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A CurtainUp Review
Holiday Inn, the New Irving Berlin Musical
Though it's billed as "The New Irving Berlin Musical" don't expect the creaky plot of the 1942 movie that starred that era's favorite crooner and tap dancer Bing Crosby and Fred Astaire to be completely gone. Gordon Greenberg and Chad Hodges have changed the dynamics of Jim and Fred's song and dance partnership, making them less intensely hostile but with different life goals. The female characters too are more likeable.
While on a somewhat firmer narrative foundation the book is still based on the highly unlikely premise that Jim, having left show biz for more of real life, buys a farm which unsurprisingly turns out to be lemon — that is, until he turns that lemon into a delightful gold mine. That means the farm becomes a hostelry that's only open for holidays when it also offers fabulous holiday themed shows.
Though Greenberg (who also directs) and Hodges' still rely on a feather-weight plot and feel-good nostalgia, it doesn't really matter. You see, the really new thing about their production is how smoothly they've mixed songs from the Irving Berlin canon in with those from the original movie. That means not just the super hits, "White Christmas" and "Easter Parade", but additional favorites as well as some lesser known songs from earlier and later shows.
With Thanksgiving just around the corner and Christmas right on its heels, even fans of more edgy contemporary musicals, may want a respite from provocatively weighty concepts to take in this trip back to sheer old-fashioned good-time entertainment — especially given Denis Jones's very lively choreography and the excellent designers and performers. As for people old enough to have seen and loved the original and those who know it from watching annual Christmas re-runs . . . most won't miss Crosby and Astaire —not with Bryce Pinkham (most recently the charming murderer in Gentleman's Guide to Love and Murder ) as Jim and the nimble-footed Corbin Bleu (you probably know him from his days with the High School Musical franchise) tapping up a storm as Fred.
Besides the holiday hits that even the kids in the audience will recognize from their being played to the point of ad nauseam each year, the twenty tunes include plenty of other popular hummers like "Blue Sky,", "Heat Wave", "Let's Take An Old-Fashioned Walk" and "Cheek to Cheek." All are splendidly orchestrated by Larry Blank and almost all are presented as part of full production numbers. Fitting them all in leaves barely enough dialogue to connect each song and dance to the next.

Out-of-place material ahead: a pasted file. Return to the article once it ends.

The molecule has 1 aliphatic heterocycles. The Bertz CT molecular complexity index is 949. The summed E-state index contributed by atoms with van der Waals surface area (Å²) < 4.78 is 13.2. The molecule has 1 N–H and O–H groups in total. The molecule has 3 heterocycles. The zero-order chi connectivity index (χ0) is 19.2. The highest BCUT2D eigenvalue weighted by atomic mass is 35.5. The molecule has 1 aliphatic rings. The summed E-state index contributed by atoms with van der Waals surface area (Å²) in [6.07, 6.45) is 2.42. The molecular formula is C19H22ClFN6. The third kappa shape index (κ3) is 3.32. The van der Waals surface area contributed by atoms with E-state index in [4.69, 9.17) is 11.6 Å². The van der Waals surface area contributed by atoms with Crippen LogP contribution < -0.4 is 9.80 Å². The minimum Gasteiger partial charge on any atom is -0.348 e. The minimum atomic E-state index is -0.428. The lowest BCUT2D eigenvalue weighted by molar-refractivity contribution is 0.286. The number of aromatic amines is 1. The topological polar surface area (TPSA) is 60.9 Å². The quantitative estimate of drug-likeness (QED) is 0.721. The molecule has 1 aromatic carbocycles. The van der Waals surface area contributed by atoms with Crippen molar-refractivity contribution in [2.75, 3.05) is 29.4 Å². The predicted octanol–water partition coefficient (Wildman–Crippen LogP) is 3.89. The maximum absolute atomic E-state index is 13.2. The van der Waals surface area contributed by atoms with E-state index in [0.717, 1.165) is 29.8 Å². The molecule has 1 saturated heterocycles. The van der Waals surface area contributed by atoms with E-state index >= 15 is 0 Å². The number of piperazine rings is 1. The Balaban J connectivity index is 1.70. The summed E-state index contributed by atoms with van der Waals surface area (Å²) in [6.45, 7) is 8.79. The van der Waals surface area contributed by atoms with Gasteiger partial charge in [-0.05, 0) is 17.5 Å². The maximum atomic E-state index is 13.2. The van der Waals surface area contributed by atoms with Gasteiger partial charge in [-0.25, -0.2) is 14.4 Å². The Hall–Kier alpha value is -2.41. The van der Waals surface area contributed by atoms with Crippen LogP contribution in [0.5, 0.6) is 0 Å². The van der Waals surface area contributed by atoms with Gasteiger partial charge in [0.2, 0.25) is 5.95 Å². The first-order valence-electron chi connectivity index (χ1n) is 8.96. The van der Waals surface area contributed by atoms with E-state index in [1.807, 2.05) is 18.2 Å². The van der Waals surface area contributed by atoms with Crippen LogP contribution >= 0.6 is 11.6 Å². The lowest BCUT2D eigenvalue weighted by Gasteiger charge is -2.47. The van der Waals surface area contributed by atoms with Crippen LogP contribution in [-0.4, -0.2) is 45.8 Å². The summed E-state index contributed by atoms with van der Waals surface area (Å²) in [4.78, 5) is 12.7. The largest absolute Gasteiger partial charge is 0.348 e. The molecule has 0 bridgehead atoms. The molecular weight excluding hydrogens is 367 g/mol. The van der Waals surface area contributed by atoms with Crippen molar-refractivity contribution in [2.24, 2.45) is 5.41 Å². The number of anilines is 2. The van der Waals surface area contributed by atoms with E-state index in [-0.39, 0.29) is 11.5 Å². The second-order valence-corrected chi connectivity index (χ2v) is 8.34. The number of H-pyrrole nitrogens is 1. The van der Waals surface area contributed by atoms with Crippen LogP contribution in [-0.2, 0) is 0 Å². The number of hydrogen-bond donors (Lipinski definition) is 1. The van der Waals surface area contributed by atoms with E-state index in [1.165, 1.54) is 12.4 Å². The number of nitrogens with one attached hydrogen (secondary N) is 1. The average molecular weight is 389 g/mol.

The production numbers showcase Aleji Vietti's snazzy costumes as well as Mr. Jones's choreography. Jones does particularly notable work with the first act's jump rope routines in "Shakin'The Blues Away." The second act's lesser known but crackling "Fire Crackers/"Song of Freedom" is also show stopper.
One of the new book's major character rewrites is for the role of Linda. She's now a scrappy school teacher and former owner of the farm house Jim bought. There's enough of a back story about early show business ambitions to make her becoming the star of the the Inn's holiday shows believable. Lora Lee Gayer brings looks, charm and a gorgeous voice to the part. Her talent also brings Corbin's Fred back into the picture. I wouldn't have minded seeing more of him.
Not to be overlooked for bravos are the performers who manage to rise above old style musical stereotypes. Megan Lawrence fits the bill to perfection as Louise, the farm's amusing handyman-housekeeper. Lee Wilkof lands a number of wry zingers as Danny, the pushy theatrical agent; for example, his greeting Jim's announcement about marrying Lila with "Why would you get married?! You seem so happy." Megan Sikora as Lila embodies the brassy blonde who loves show business and fame more than Jim (though Greenberg and Hodge's script does provide a dual happy ending by teaming her up romantically with the equally show-biz dedicated Ted). Oh, and let's not forget the wonderfully agile chorus or young Morgan Gao making his debut as a delightful youngster.
Of course, some references, like one about comedian Red Skelton, will go over the head of kids, but this is nevertheless a bring the kids friendly show — a way for the young and young in heart to shake the blues away.
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Holiday Inn-The New Irving Berlin Musical
Music and lyrics by Irving Berlin, new book by Gordon Greenberg and Chad Hodge inspired by the 1942 Academy Award-winning film of the same name.
Directed by Gordon Greenberg
Choreographed by Denis Jones
Cast:Bryce Pinkham (Jim), Lora Lee Gayer (Linda), Megan Lawrence (Louise), Megan Sikora (Lila Dixon), Corbin Bleu (Ted), Lee Wilkof (Danny), Charlie Winslow (Morgan Gao).
Ensemble: Darien Crago, Caley Crawford, Jenifer Foote, Shina Ann Morris, Catherine Ricafort, Amanda Rose, Jonalyn Saxer,Samantha Sturm, Amy Van Norstrand, Paige Williams, Malik Akil, Will Burton, Barry Busby, Matt Meigs, Drew Redington, Parker Slaybaugh,Travis Ward-Osborne, Victor Wisehart, Kevin Worley, Borris York
Sets: Anna Louizos
Costumes: Alejo Vietti
Lights: Jeff Croiter
Sound: Keith Caggiano
Make-up: Joe Dulude II
Hair and Wig Design: Chuck LaPointe
Music Director/ Supervisor: Andy Einhorn
Orchestrations: Larry Blank
Vocal & Dance Arrangements: Sam Davis
Additional Dance & Vocal Arrangements: Bruce Pomahac
Music Coordinator: John Miller Running Time: 2 hours and 10 minutes, 1 intermission
Studio 54 254 West 54th Street
From 9/01/16/opening 10/06/16;closing 1/15/17
Reviewed by Elyse Sommer at 10/01/16 preview press matinee
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